2. To continue the canine theme, the Rogers scheme is a dog worthy of Best in Show at Crufts, which is a dog show. It’s not so much the height (it’s been reduced since the even worse first design last year). But the blocks are jammed far too close together, in a totally unimaginative way. They look like a 1960s council housing estate crossed with a 1990s business park.

3. But merely switching style does not solve the over-density problem. Though a different architect would presumably slice up the lumps differently, as Quinlan Terry is doing. His sketch looks grim indeed. Terry is good at country houses with lots of land round them – not so sure he can cope with this level of urban density either. Even at Downing College Cambridge, his new quad is uncomfortably squeezed.

4. Odd – all mention of Chelsea Barracks has vanished from the Rogers Stirk Harbour website. And very few images exist in the public domain to show what it’s really going to look like, and those focus on the little bit of park rather than the serried ranks of marching cheek-by-jowl blocks Surely it couldn’t be that they’re a bit embarrassed by the project?

5. Even more odd – how come Charles has made no mention of a far more prominent piece of over-development, the 1,000 foot, 70-storey “Shard” tower at London Bridge by Renzo Piano (old friend and staunch supporter of Rogers). The Shard is financed by the same Qatari developers as Chelsea Barracks. A few well-heeled West Londoners will be affected by Chelsea Barracks. But the whole population of London – and a lot of the South-East – will be affected by the Shard. But that’s all right, most of them are proles, and most of them are poor, aren’t they?

6. How curious that Charles only ever attacks the better architects. It must be one of those posh-upbringing things. For some reason he seems blind to the real dross. What about the canyons of god-awful new apartments lining the Thames? What about the dystopian suburbs of Hull?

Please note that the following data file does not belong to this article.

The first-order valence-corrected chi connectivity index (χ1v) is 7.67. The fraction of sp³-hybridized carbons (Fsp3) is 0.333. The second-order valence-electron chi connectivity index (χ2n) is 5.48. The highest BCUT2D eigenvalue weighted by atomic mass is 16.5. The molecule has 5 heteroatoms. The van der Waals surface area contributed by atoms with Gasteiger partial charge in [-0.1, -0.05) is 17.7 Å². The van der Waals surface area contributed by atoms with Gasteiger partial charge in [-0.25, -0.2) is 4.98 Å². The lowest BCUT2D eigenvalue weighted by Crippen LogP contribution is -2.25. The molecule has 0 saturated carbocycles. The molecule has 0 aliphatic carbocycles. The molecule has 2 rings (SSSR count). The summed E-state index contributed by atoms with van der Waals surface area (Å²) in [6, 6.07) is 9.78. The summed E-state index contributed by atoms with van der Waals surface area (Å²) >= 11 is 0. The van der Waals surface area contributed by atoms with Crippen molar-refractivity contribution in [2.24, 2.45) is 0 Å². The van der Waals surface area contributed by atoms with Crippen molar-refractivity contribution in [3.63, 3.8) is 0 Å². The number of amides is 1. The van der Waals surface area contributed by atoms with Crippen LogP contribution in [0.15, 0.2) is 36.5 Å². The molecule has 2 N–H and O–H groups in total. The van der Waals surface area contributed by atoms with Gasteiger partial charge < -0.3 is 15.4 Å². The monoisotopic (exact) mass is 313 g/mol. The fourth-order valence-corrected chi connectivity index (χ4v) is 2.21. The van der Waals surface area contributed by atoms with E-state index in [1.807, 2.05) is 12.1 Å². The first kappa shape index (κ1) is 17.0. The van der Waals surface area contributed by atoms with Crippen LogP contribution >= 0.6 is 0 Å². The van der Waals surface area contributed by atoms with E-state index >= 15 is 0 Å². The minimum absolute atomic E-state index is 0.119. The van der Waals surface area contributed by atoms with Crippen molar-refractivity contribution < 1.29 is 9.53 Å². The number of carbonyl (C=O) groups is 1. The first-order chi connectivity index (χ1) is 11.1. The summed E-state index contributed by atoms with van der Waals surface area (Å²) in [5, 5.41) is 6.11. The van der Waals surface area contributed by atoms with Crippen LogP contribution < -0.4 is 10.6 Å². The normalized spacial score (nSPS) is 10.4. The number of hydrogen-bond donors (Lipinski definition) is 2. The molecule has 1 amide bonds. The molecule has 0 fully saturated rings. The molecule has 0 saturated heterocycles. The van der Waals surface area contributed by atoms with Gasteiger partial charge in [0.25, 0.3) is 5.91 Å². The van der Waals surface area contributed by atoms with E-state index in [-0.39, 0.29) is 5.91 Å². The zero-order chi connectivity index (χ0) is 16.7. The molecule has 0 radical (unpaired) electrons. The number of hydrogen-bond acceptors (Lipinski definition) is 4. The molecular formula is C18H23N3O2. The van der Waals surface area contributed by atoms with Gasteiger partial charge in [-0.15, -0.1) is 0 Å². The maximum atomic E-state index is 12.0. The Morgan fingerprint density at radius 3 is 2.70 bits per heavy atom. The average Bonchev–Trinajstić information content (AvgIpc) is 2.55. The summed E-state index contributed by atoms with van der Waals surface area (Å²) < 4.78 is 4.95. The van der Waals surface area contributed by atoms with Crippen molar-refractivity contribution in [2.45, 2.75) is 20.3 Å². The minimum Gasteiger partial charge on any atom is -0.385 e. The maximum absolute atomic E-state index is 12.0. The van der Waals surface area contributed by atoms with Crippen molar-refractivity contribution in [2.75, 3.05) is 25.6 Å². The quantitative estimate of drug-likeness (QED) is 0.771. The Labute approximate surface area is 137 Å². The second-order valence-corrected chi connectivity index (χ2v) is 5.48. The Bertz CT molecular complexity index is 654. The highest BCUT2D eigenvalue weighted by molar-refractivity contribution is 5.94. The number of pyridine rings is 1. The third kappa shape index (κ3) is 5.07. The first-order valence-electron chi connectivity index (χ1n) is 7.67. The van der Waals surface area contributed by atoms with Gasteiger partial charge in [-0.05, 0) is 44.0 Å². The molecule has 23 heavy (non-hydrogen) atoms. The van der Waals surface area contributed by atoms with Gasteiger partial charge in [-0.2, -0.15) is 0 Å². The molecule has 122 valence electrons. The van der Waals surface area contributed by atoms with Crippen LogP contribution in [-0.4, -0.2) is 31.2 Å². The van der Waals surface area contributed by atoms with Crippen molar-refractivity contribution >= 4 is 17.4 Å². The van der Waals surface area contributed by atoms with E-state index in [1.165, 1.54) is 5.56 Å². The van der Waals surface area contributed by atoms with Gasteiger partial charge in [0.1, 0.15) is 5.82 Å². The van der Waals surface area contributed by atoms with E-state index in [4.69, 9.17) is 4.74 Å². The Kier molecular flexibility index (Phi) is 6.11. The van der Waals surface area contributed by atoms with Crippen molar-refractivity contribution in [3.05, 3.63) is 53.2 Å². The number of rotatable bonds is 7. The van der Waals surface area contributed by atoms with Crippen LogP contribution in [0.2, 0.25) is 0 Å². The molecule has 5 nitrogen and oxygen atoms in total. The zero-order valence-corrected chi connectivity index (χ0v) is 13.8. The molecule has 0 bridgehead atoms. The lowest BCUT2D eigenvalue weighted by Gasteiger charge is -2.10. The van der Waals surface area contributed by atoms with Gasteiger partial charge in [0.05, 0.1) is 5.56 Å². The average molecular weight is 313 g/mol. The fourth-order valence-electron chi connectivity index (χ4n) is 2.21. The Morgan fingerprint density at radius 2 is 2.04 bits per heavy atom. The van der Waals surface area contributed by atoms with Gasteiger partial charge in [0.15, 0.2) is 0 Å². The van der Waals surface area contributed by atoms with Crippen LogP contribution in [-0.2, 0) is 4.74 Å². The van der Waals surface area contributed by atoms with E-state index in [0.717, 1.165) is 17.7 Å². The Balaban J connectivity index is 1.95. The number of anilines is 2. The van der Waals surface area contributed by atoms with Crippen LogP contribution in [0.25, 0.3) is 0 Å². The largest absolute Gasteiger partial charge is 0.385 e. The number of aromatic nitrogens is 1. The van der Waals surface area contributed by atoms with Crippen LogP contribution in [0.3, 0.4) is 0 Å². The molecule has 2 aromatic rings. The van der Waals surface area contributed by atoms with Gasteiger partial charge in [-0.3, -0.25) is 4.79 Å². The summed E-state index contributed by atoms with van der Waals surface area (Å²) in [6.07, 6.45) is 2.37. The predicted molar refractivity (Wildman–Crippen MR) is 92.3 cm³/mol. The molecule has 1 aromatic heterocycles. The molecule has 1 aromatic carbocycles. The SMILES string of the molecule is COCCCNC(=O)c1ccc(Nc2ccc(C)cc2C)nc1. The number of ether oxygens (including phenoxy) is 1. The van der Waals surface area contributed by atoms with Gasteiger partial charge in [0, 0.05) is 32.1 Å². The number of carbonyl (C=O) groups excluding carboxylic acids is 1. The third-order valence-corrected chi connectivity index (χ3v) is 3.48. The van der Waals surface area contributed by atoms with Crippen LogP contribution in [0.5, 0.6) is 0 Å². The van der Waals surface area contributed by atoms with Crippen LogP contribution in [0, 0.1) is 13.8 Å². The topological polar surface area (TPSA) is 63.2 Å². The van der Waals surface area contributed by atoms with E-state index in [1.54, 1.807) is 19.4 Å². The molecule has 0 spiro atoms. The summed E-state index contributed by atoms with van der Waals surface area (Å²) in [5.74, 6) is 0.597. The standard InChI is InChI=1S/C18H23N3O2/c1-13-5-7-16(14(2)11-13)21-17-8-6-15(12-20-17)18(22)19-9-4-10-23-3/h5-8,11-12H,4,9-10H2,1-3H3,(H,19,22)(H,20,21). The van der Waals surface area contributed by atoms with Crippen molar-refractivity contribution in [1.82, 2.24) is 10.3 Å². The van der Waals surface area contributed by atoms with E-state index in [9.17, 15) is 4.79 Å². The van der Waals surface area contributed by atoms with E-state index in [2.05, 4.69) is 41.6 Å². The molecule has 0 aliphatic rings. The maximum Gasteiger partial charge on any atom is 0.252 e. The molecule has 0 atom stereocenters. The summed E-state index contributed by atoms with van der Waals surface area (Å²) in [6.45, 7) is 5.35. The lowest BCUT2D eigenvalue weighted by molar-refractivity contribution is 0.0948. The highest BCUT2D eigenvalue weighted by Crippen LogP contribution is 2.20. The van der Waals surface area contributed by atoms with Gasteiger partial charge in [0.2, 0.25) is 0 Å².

7. Charles’ attempts to subvert the planning process by stealth do indeed look unconstitutional and he is sailing very close to the wind. He did not want this correspondence to emerge. It was meant to be secret. If any other mega-rich landowner tried to muscle in on someone else’s property like this, everyone would be up in arms. The end does not justify the means. Oh, and he’s a plonker.

8. His actions also amount to a criticism of government. Hah – he’s not meant to do that. But it was the Government which sold off the Barracks site to the highest bidder, which is what got us all into this mess in the first place. Charles criticising the Barracks designs is therefore the same as Charles pulling down the Prime Minister’s trousers in public. Which would be fun, but might provoke a constitutional crisis leading to civil war and regicide.

9. If Charles succeeds in turfing Rogers out, would not Rogers be justified in seeking legal redress against the Prince? And how much fun would that be?

But there is a way out of all this nonsense, and it is this:

10. The best solution for the Chelsea Barracks site would be for it to be sold on at a thumping great loss to other developers, who would then be able to build a far less dense scheme, ideally with the architects decided through a new competition. Open, fair. transparent.

Rogers and Terry could both be invited to take part, along with a raft of others. Judges to exclude all those known to be in either the Rogers or Zombie camps. So no Sudjic, no Burdett, no Nicholas Serota, no Simon Jenkins, Roger Scruton, etc etc.

And if Charles starts meddling again, take him to the Palace of Westminster and show him the statue of Cromwell. Final warning.